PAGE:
Calculus is the manipulation of one basic operator: the derivative or . This operator operates on functions and by repeatedly applying it, you can get higher order derivatives. It’s inverse operator is known as the integral. Similar to matrix operators which have eigenvalues and eigenvectors, this operator also has eigenvalues and eigenfunctions. The eigenfunction is the function which only goes through some scalar change when acted on by the operator. This scalar that the function is scaled by is called the eigenvalue of the eigenfunction. For the derivative operator, the eigenfunctions would be any function of the form because . The eigenvalue would be . This means applying the derivative operator to this function times only results in multiplying the original function by its eigenvalue times. It is explicitly written below.

This means the half derivative of the exponential function, in some sense, is . Using this, one can even find fractional derivatives of trigonometric functions by writing them as complex exponentials. The half derivative of sine, for example, is shown below.

In fact, a general formula for both the derivatives of sine and cosine are given below using eigenfunctions.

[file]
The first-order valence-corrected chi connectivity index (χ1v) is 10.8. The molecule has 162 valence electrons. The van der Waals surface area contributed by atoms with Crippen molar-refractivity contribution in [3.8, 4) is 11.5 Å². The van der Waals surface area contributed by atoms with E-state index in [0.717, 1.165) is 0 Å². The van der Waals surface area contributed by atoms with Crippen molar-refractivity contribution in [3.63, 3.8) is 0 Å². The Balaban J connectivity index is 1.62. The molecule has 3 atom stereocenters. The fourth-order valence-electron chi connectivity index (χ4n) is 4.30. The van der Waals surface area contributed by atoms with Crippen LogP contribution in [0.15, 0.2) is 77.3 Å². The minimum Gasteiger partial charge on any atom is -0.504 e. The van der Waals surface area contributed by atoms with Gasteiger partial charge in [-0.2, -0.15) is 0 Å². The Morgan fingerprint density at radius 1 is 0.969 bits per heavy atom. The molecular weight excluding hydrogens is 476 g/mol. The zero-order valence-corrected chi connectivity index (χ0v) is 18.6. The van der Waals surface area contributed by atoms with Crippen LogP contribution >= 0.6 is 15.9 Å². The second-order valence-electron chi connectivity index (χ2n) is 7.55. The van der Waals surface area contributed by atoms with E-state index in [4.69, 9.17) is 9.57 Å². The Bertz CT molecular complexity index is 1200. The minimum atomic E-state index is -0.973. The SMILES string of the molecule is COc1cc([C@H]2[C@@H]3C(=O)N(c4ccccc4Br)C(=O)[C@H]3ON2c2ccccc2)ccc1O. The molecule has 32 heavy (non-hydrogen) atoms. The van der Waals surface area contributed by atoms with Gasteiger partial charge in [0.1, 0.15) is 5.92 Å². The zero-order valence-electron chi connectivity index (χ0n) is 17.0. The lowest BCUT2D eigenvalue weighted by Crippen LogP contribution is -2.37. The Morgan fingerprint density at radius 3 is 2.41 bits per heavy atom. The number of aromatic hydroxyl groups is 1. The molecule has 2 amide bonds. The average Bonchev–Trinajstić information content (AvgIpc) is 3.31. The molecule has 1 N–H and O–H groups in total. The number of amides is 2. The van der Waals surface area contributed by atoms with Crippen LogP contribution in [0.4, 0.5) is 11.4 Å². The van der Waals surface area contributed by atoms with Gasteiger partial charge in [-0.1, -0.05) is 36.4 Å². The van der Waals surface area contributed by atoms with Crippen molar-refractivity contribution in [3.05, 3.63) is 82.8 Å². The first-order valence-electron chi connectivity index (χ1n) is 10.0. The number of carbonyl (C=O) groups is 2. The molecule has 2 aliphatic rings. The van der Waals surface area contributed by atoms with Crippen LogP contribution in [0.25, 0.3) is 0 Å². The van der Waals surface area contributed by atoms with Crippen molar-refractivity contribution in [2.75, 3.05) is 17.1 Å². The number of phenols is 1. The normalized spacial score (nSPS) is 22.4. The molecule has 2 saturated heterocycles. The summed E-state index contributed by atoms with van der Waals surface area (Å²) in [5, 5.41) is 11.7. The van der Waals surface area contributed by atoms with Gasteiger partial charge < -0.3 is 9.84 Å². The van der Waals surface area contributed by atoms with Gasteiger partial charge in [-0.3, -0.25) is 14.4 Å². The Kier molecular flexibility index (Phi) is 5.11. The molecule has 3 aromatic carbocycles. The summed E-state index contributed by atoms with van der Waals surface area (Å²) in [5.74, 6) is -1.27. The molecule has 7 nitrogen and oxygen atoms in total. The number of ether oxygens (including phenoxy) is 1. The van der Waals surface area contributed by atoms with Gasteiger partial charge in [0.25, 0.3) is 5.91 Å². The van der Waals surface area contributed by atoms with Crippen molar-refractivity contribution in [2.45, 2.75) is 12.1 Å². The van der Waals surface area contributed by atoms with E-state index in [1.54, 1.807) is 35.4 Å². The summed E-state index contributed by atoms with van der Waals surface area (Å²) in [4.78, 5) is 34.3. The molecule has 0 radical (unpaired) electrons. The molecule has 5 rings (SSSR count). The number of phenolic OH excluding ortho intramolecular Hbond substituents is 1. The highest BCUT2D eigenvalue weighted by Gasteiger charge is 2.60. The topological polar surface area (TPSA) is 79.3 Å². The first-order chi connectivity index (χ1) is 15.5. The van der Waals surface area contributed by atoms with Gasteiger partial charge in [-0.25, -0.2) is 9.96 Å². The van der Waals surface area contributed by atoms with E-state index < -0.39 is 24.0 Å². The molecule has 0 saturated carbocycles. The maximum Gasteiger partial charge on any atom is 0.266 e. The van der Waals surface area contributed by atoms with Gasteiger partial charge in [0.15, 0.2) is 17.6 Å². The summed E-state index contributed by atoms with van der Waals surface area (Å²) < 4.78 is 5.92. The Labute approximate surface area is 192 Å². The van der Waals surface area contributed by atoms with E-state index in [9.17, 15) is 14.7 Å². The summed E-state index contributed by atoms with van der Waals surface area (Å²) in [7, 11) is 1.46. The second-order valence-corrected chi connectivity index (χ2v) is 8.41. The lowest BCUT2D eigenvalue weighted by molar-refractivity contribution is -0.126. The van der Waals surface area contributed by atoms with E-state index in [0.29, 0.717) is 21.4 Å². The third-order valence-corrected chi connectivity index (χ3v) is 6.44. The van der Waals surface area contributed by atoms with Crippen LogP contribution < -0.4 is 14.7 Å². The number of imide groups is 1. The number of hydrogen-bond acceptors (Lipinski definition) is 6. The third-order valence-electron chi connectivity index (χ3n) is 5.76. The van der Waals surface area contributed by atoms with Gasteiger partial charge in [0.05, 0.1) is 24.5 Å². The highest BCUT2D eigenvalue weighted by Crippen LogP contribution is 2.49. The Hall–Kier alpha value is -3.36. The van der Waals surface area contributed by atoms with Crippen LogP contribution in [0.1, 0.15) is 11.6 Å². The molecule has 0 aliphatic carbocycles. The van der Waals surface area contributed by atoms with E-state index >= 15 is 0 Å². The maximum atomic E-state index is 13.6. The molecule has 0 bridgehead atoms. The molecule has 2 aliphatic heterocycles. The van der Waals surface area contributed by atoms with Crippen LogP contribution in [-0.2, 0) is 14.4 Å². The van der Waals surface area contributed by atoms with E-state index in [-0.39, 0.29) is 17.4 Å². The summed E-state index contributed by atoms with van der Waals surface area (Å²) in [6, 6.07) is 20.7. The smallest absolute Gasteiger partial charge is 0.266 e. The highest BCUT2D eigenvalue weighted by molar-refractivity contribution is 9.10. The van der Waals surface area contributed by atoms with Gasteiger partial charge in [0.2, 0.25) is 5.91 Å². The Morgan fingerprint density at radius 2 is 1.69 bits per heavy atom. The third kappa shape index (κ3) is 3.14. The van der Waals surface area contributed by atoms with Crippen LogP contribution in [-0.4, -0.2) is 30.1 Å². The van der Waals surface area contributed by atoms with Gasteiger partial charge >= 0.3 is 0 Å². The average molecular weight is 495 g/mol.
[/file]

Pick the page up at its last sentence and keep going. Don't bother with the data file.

This seems to only work for trigonometric and exponential functions. However, using a Fourier transform, one can rewrite any function in terms of exponentials. The Fourier transform of any function is shown below.

A general method can then be created for the derivative of a function as shown below.

This can also be done with Laplace transforms which would give the relation .

Through a similar process, one can find out how to calculate fractional Fourier transforms. The eigenfunction of the fractional Fourier transforms is actually the Gaussian so . One can put any function in terms of Gaussians using Hermite transforms.

There are actually much better ways of calculating fractional derivatives through fractional integrals and even fractional Fourier transforms which are used for more rigorous calculations in the field of fractional calculus but these are just some neat methods to do so.

If you want to learn more or see where I learned this from, watch Ahmed Isam.

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